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The Breweries May Reopen, but the Void is Closed… Forever

Greetings, Voidlings. Welcome to CoronaVoid Vol. 3. This week comes the news that Virginia will begin to reopen some restaurants and bars, with restrictions, in some areas. Maryland has plans for that soon as well. Is this a good idea? Maybe not. Will people show up? Maybe not. I can tell you your Void correspondent will remain planted firmly in his house for the foreseeable future. The immediate DC area will not be reopening in any jurisdiction and local officials have the authority to do so. But I will not be making my way to any area reopening, anytime soon, as much for my safety as theirs. 

I have some sympathy to those who truly want to reopen out of sheer fear for their business. Craft beer has already taken a hit, and the result on the industry will be devastating, even if things go smoothly in the next couple weeks. And as we’ve seen from one of the global leaders among countries who have handled coronavirus outbreaks, it is very easy for things to not go smoothly. But, businesses have been able to adapt some, because even in the most ideal of circumstances, the limitations on phased reopening will not allow many craft beer establishments to open their doors for quite some time. And for some, it was never going to work.

I do not have sympathy, however, for people who make the lives of businesses struggling to survive even more difficult. This could be us, but you playin’.

Maybe we should just mosaic the beer. And no, not the hop. The verb. Or, maybe we should just let kids drink. It’s also important to remember that at least we have beer. Mexico currently doesn’t even have that.  

What will happen when we reopen? Barred in DC has recommendations

Phil Runco wrote about a classic local beer. It’s summer, so it’s Old Pro by the pool time… maybe… someday…

Speaking of classics

Good…?… news… everyone. When things reopen, Jon Taffer of Bar Rescue fame is opening up DC taverns after the shutdown is over. His first trip to the area went so well, so why not try again?

Hopefully those bars will have a devil’s toboggan slide

Anxo cider is expanding production to Richmond

I’ve got some long reads this week that will require a drink. I’ll give you some time to acquire some…

OK, super. You’ve seen the memes that make you want to flee the planet of the guys, and I have yet to see anyone that isn’t a guy, shooting White Claws to open them. Well, there’s a story behind that. Here it is. I’m sorry in advance.

Anybody want to know every single example of Bass Ale? Of course you do.

Finally, on a personal note, I found this shared blog post on one of my most beloved things, Franconian lager, and most importantly the Zoiglbrau tradition. One of the things I have thought about a lot during this pandemic is this traditional beers worldwide that were already operating on razor-thin margins and what this might do to them. I hope these great small farmhouses survive. You should go visit them if you do.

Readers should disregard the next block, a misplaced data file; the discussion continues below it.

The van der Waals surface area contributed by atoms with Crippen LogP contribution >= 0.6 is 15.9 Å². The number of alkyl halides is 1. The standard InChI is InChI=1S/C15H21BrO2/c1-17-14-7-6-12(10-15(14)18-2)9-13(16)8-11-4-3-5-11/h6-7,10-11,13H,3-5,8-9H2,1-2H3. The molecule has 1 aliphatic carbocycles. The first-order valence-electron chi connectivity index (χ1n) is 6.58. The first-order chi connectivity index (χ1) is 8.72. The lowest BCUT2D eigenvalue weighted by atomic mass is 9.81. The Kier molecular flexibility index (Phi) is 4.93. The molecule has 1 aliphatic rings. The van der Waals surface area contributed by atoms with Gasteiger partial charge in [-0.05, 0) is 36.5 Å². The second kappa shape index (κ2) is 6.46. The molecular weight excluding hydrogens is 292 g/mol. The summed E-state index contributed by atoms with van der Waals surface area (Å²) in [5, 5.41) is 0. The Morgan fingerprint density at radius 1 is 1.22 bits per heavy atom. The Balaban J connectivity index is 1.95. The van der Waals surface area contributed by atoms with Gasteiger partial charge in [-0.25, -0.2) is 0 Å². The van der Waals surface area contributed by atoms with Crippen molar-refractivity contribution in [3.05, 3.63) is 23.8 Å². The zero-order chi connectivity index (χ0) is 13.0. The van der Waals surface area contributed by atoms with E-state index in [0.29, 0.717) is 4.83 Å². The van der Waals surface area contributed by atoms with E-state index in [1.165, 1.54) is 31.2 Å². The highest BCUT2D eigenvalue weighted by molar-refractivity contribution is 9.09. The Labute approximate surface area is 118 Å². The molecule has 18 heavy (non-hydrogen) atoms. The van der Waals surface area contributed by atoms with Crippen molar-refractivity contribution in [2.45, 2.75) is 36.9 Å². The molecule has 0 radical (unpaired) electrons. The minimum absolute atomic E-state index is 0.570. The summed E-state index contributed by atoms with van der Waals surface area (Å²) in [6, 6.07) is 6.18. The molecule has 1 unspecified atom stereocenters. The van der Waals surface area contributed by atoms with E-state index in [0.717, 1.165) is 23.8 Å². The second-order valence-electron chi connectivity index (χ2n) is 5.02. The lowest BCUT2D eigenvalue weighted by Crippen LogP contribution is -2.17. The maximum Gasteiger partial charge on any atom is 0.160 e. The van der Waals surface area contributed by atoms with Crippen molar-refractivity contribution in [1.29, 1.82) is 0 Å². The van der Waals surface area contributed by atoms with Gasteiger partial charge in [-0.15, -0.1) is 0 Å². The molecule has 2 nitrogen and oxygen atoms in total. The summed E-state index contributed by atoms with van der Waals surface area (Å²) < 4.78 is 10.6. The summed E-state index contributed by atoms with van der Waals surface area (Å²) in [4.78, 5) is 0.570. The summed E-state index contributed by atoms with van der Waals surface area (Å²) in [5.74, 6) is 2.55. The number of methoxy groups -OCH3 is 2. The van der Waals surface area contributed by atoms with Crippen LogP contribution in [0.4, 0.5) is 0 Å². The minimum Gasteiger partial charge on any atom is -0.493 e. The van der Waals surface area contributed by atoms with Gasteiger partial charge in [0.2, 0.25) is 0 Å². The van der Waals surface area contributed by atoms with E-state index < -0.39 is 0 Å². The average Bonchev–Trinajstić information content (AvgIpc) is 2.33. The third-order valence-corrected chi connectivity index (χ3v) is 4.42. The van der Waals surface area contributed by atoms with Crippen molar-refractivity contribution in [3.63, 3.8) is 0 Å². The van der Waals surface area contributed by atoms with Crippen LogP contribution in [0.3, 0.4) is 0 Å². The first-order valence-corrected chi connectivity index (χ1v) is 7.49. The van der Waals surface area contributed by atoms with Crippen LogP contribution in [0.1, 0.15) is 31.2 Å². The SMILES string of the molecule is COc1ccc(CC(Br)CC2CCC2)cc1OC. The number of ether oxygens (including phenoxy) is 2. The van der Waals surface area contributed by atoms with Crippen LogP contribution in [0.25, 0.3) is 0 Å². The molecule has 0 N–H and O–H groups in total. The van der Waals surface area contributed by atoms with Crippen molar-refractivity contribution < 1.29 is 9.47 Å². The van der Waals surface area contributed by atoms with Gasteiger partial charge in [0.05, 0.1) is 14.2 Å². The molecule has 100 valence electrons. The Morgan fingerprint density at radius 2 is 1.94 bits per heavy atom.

In the meantime, lets get weird.

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1 comment

Franz Hofer May 15, 2020 at 12:16 pm

Nice to hear that you’re a fan of the Zoigl tradition, too! I can’t get enough of it. For what it’s worth, they may be better positioned than most to weather the storm. For starters, all Zoigl brewers have a main job (most are butchers or farmers) and only brew once per month, which means their Zoiglstuben is only open once per month. So far, that has only affected a few folks in the rotation (and I’m sure that the others are pulling together to help them out). And starting 18 May, breweries and inns will be able to open up their beer gardens and patios according to strict social distancing guidelines. (Fortunately, social distancing and the like hasn’t become such a political flash point in Germany, so the experiment may well work.) And then the Zoigl brewers have history on their side. I’m in constant contact with a local historian from Windischeschenbach, and he’s continually reminding me that the region (and the tradition of communal brewhouses/brewing) has survived plague (1632 was a big one that decimated the area), warfare, brewery consolidation in the wake of technological advances, and changing tastes in the postwar period. Even though the number of towns with communal breweries has dwindled from over 70 to 5, the tradition had been experiencing revival before the pandemic. Some Zoiglstuben might not survive, but folks there don’t think that the communal brewhouses that still operate in those 5 towns are in any danger.


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